Improving Quality of Care for the Most Vulnerable Children, Youth, and Families: Finding Consensus
Vulnerable families and communities are often the most in need of multiple services and community supports to address their behavioral health needs. These needs are often exacerbated by larger social conditions such as poverty, racism, violence, and untreated trauma. Currently, children of color are overrepresented in the child welfare, mental health, and juvenile justice systems. Such disproportionality further complicates the health disparities of this vulnerable population as the service delivery systems struggle to provide appropriate services. The solution lies in an integrated response because no one child- or family-serving system has the resources to address person-specific issues and the larger social conditions that affect them.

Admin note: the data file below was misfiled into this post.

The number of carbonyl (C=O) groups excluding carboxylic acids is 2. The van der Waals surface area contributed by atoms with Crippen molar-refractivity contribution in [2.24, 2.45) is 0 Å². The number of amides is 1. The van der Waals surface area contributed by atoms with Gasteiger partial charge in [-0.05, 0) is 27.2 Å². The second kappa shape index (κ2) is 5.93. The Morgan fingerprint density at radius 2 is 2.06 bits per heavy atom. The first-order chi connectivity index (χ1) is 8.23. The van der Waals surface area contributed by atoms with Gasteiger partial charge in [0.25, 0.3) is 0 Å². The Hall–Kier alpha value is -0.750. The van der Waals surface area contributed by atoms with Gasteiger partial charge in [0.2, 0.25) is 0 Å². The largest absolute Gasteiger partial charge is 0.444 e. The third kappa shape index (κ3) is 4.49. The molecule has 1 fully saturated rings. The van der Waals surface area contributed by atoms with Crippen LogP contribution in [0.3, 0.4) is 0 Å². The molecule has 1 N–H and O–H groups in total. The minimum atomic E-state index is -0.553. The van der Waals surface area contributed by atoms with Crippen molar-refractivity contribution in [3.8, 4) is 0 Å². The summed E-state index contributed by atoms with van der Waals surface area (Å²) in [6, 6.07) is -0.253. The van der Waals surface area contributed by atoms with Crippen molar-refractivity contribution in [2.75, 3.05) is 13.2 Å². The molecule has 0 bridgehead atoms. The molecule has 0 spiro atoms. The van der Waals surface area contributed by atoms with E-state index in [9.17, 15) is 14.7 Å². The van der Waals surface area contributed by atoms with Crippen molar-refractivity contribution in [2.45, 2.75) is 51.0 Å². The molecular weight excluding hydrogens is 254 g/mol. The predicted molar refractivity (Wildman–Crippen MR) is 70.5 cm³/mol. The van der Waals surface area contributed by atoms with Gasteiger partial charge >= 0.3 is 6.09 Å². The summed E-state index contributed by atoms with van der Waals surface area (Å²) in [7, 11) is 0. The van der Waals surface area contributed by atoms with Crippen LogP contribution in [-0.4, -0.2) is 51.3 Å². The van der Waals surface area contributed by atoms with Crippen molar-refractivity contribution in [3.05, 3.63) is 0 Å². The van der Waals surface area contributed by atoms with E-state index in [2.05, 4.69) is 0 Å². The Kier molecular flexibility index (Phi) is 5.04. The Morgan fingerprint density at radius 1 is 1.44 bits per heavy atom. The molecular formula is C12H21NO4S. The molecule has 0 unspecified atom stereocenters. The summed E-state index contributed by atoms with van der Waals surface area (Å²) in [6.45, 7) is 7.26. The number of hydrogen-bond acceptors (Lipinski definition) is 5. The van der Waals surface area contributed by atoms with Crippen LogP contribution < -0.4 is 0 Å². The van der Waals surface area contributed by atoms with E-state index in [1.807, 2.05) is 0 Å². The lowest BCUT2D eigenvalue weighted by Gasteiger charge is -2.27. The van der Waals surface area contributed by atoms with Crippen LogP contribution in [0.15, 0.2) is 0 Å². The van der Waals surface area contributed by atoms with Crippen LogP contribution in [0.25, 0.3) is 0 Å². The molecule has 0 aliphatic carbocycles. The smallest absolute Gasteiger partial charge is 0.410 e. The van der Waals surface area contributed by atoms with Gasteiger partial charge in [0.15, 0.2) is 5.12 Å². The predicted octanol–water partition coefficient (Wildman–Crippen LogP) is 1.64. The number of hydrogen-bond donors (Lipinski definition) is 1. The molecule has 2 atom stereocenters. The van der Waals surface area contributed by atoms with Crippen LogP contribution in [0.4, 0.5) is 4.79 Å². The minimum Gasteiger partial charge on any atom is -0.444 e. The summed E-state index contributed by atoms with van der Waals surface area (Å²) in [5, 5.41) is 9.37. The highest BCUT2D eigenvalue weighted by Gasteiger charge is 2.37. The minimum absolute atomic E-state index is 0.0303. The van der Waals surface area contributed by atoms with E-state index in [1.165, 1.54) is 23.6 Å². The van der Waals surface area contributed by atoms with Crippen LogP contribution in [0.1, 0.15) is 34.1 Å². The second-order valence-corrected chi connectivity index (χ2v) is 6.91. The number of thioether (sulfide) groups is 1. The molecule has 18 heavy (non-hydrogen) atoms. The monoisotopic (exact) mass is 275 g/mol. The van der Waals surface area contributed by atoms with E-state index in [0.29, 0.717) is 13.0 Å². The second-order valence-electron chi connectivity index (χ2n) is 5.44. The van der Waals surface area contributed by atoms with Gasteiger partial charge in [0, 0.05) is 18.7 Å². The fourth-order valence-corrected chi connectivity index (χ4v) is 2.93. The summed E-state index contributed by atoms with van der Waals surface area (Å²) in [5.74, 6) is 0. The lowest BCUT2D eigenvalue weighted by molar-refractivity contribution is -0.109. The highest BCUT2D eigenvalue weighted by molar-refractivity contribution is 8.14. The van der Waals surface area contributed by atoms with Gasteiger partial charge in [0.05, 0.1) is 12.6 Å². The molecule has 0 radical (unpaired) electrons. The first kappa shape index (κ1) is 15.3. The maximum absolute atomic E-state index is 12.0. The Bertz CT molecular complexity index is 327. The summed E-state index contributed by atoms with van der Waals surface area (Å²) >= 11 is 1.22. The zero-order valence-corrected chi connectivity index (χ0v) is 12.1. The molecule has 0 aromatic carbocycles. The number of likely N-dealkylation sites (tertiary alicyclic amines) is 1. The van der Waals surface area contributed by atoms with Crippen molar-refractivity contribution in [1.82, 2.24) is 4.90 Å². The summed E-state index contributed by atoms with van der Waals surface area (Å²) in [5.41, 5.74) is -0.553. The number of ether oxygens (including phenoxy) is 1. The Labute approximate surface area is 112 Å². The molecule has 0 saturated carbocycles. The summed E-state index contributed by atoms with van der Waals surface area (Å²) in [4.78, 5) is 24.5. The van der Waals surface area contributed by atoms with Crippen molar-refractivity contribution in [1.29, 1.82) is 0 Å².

From June 2003 to March 2004, CWLA and the Robert Wood Johnson Foundation convened a series of three summits. This is the first of two monographs to be released to support a consensus agenda for systems-culture change. It addresses what we know and what we are learning to improve the quality of care for our most vulnerable children, youth and families.
The second monograph will outline a detailed plan for systems-culture change across these systems and identify the steps to implement this approach. It is scheduled for Fall 2005 publication
Files are in PDF format, viewable with Adobe Reader
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